MAD PHYSICS, a site developed by two high school students provides all sorts of labs and demonstrations. I'm pretty sure Prof. King will dig it; maybe you will, too.

THE HUFFINGTON POST: James Lileks is unimpressed so far: "I really donít care what Larry David thinks about John Bolton. I care what Larry David thinks about the itchy tags o­n shirts that scrape your neck, because I know that he can make a 12-part TV series that revolves around that detail, and George Will canít."

AL-QAEDA: At Winds of Change, Dan Darling argues that recently-captured Abu Faraj al-Libbi is not the number three guy at al-Qaeda, but still important.

CANADA: In what may be the beginning of the end, the Liberal-led government lost a vote on a controversial motion in the Canadian House of Commons Tuesday night by a vote of 153 to 150. The motion asks the Commons public accounts committee to amend a report dating back to October 28, 2004: "to recommend that the government resign because of its failure to address deficiencies in governance of the public service." The Liberals maintain that this was technically not a vote of no confidence, apparently hoping for a showdown on the issue in connection with a budget vote, which could -- if all MPs attend -- result in a tie to be broken by the Speaker.

CULT OF THE iPod: Audiologists believe you should turn down that racket. iTunes is starting to sell videos. And some evil person has created Podcast Idol.

PAC-MAN celebrates his 25th birthday, making him almost as old as Joy Division's "Love Will Tear Us Apart."

NATIONAL I.D. CARD: Security expert Bruce Schneier says the "REAL ID Act" pending in Congress would effectively create a national ID card... and make Americans less safe in the process.

TROUBLE AT WIRED NEWS: An investigation into the sourcing and accuracy of news stories by a freelance journalist concluded that the existence of dozens of people quoted in the articles could not be confirmed. The writer has said previously she never made up sources.

AFGHANISTAN: How gone is the Taliban? Tolo TV's mix of MTV-style shows and hard-hitting news programs has turned the up-and-coming network is must-see TV, but it's also a lightning rod for critics who see the station as a threat to the country's Islamic values.

REP. BARNEY FRANK was caught blatantly fondling an up-and-coming gay politician's buttocks at a public event.

JESSICA SIMPSON was working the big guns in Iraq. And getting some firearms training.

WHAT KIND OF TRAINING? Army training, sir!

IRAQ: Hundreds of U.S. Marines pushed through a lawless region o­n the Syrian frontier Tuesday after battling past well-armed militants fighting from basements, rooftops and sandbag bunkers. The L.A. Times has an in-depth account of some of the fighting in Operation Matador. The Belmont Club builds on that story and others, adding maps. And Bill Roggio puts the operation in a big-picture context.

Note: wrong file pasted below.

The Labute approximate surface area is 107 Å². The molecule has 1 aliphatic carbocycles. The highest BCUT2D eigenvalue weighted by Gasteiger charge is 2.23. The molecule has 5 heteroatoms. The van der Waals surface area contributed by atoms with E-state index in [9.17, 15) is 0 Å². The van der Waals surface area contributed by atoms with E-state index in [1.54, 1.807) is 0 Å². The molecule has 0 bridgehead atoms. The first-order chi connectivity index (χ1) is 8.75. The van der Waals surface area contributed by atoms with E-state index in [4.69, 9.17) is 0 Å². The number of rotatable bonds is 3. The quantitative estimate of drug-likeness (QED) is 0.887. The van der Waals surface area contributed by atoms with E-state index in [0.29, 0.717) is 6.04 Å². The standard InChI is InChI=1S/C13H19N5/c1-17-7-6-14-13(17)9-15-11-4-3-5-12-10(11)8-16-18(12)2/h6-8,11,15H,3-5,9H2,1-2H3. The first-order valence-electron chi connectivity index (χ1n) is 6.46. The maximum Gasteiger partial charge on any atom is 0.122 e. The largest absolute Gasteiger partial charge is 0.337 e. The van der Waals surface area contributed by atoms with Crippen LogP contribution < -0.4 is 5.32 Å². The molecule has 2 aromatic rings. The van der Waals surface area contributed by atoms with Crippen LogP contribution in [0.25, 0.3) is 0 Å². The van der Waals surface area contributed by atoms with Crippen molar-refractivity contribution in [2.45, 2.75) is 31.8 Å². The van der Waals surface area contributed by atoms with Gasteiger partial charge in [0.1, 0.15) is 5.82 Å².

IDOL GOSSIP: Paula Abdul burst into tears hours before the appearance o­n Saturday Night Live she hoped would contain any damage done by the ABC News story about her alleged relationship with a contestant. Abdul also was said to have been upset with the way the sketch turned out.

GOSSIP GLUT: Paparazzi Pix Prices Plummet! And Page SixSixSix has noticed a certain sameness in tabloid coverage.

ELLE MACPHERSON claims she can't wear the tiny undergarments she did when she was 20 tears old. I'll believe that when I see it.

SEVERED GOAT HEADS twice found o­n a bench outside a school in nearby Chilliwack, British Columbia, were not the work of Satan. The jury is still out o­n Chilliwack itself.

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U2, Lucinda Williams, Andy Warhol, Plenty 'o' sex talk and whiskey!   Printer-friendly page   Send this story to someone
Tuesday, May 10, 2005 - 08:00 AM
Posted by: kbade

Karl

THE REV. BONO: Jim DeRogatis found U2's first of four concerts in Chicago "every bit as phony, bombastic and manipulative as a Britney Spears concert, the Republican National Convention or a televangelist's miracle-working dog and pony show." Later, he writes: "If you missed the point, it was this: AMERICA'S WAR IN IRAQ IS BAD. But ever the politician averse to alienating any demographic, Bono, sporting a stars-and-stripes leather jacket as o­ne of several costume changes, followed that none-too-subtle declaration by reminding us to 'support the troops.'"

TINY MIX TAPES has a unique review of the new disc from Nine Inch Nails; a picture truly is worth a thousand words.

NEW RELEASES: Although the live set from Lucinda Williams is out today o­n CD, most of the action is in DVDs this week. The Live From Austin series adds DVDs from Richard Thompson and Son Volt, to prior releases of shows by Steve Earle, The Flatlanders and others. Lucinda Williams will have her own entry in the series out next Tuesday.

SUFJAN STEVENS announces a few tour dates in support of his Illinois album, including two in Seattle. Pitchfork observes: "We suspect this list of dates isn't complete, if o­nly because Illinois is nowhere to be found."

RENEE ZELLWEGER APPARENTLY HAS wed C&W star Kenney Chesney. I'm sure she would understand if I say, "Alright, alright, alright."

ANDY WARHOL AND RONALD REAGAN: Former Interview magazine editor Bob Colacello has written biographies of both and sees a number of similarities.

LINDSAY LOHAN: Defamer prints an e-mail from someone allegedly o­n the set for her most recent video shoot. The writer details behavior falling between diva and crazy, then predicts "another 'exhaustion' stay coming up real soon."